Blame Game: Who Is To Blame For The 2019 New York Giants?

Photo: © Robert Deutsch-USA TODAY Sports

The New York Giants were not supposed to see it go down like this. Not by a long shot. 

ESPN's Football Power Index simulated the entire 2019 season in early September and the team was projected to finish 7-9. Giants general manager Dave Gettleman said before the beginning of training camp that a successful campaign would be marked by "improvement."

“You would like to think that guys like Saquon (Barkley), Will (Hernandez), B.J. (Hill), Lorenzo (Carter) and RJ McIntosh are going to make a significant jump,” Gettleman said. “It’s about just to continue improvement. I’m not going to put a record on it. It’s not fair, and it’s not fair to the kids.”

It is probably a good thing Gettleman and company did not put a record on measuring success because the odds are pretty high this team would not come up short. Last year, the Giants finished with a 5-11 record. Barkley, the NFL's Offensive Rookie of the Year, helped the offense average 23.1 points per game under first-year head coach Pat Shurmur. It was, at the very least, a step up from Ben McAdoo's second and final season in New York — which saw the team go 2-10 before firing McAdoo and finishing the year at 3-13.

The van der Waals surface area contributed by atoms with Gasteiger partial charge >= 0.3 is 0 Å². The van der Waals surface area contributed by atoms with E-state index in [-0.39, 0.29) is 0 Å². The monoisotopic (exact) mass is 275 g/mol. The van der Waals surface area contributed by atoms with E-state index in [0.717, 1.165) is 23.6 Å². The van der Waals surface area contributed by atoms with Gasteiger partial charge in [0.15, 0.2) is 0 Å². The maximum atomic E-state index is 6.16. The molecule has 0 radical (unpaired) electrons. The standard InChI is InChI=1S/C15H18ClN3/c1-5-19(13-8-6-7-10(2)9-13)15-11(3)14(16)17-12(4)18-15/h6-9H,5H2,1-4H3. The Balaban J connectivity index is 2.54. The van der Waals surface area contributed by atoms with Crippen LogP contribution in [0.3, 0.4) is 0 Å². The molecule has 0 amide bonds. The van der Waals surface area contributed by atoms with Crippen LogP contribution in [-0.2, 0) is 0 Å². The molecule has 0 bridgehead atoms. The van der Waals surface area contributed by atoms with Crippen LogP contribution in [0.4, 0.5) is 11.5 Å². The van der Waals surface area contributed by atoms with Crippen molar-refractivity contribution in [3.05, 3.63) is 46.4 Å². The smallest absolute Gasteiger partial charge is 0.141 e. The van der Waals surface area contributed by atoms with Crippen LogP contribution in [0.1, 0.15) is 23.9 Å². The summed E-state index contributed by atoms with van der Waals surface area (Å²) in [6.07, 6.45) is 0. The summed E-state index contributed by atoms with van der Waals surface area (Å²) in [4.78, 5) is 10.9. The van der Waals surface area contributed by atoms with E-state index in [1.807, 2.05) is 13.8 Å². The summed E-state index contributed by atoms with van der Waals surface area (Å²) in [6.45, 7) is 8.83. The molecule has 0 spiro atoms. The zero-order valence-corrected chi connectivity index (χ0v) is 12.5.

This year, the Giants currently sit at that same pivotal 2-10 mark in the second year of another head coach and New York, in just about every significant measure, has regressed. The team is 25th in scoring offense (16th last year), 25th in offensive yardage (17th in 2018), 29th in defensive points allowed (23rd in 2018), 26th in defensive yardage (24th in 2018), 31st in the NFL in turnover differential (13th in 2018) and 29th in overall point differential (22nd in 2018).

With four games left to play, the Giants are just about out of time to swing the pendulum back around to mark any significant momentum.

Who is to blame for the mess in New York? The Giants will need to answer this before they set out to fix the problem. Here are a few good places to start.